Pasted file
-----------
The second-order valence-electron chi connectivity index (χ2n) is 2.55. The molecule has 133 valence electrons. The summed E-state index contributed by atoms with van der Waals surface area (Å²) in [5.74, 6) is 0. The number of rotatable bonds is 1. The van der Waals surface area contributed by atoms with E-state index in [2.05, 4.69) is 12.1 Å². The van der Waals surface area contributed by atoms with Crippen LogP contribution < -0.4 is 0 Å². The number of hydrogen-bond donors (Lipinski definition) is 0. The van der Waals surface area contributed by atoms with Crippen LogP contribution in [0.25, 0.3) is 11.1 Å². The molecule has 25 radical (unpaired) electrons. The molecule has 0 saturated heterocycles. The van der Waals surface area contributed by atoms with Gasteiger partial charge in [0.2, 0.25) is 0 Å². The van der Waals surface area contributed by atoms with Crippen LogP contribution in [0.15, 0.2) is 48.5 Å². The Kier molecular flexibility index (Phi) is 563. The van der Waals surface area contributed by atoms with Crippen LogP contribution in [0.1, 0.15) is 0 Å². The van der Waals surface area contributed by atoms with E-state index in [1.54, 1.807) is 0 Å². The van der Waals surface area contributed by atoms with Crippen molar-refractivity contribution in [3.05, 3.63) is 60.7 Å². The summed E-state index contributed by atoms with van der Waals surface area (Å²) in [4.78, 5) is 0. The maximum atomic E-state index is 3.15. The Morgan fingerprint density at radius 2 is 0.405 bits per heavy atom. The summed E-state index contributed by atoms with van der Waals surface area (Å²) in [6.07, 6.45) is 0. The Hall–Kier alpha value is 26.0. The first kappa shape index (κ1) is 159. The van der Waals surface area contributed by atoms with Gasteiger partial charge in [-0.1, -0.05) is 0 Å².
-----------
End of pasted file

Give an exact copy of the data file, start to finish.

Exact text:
The second-order valence-electron chi connectivity index (χ2n) is 2.55. The molecule has 133 valence electrons. The summed E-state index contributed by atoms with van der Waals surface area (Å²) in [5.74, 6) is 0. The number of rotatable bonds is 1. The van der Waals surface area contributed by atoms with E-state index in [2.05, 4.69) is 12.1 Å². The van der Waals surface area contributed by atoms with Crippen LogP contribution < -0.4 is 0 Å². The number of hydrogen-bond donors (Lipinski definition) is 0. The van der Waals surface area contributed by atoms with Crippen LogP contribution in [0.25, 0.3) is 11.1 Å². The molecule has 25 radical (unpaired) electrons. The molecule has 0 saturated heterocycles. The van der Waals surface area contributed by atoms with Gasteiger partial charge in [0.2, 0.25) is 0 Å². The van der Waals surface area contributed by atoms with Crippen LogP contribution in [0.15, 0.2) is 48.5 Å². The Kier molecular flexibility index (Phi) is 563. The van der Waals surface area contributed by atoms with Crippen LogP contribution in [0.1, 0.15) is 0 Å². The van der Waals surface area contributed by atoms with E-state index in [1.54, 1.807) is 0 Å². The van der Waals surface area contributed by atoms with Crippen molar-refractivity contribution in [3.05, 3.63) is 60.7 Å². The summed E-state index contributed by atoms with van der Waals surface area (Å²) in [4.78, 5) is 0. The maximum atomic E-state index is 3.15. The Morgan fingerprint density at radius 2 is 0.405 bits per heavy atom. The summed E-state index contributed by atoms with van der Waals surface area (Å²) in [6.07, 6.45) is 0. The Hall–Kier alpha value is 26.0. The first kappa shape index (κ1) is 159. The van der Waals surface area contributed by atoms with Gasteiger partial charge in [-0.1, -0.05) is 0 Å².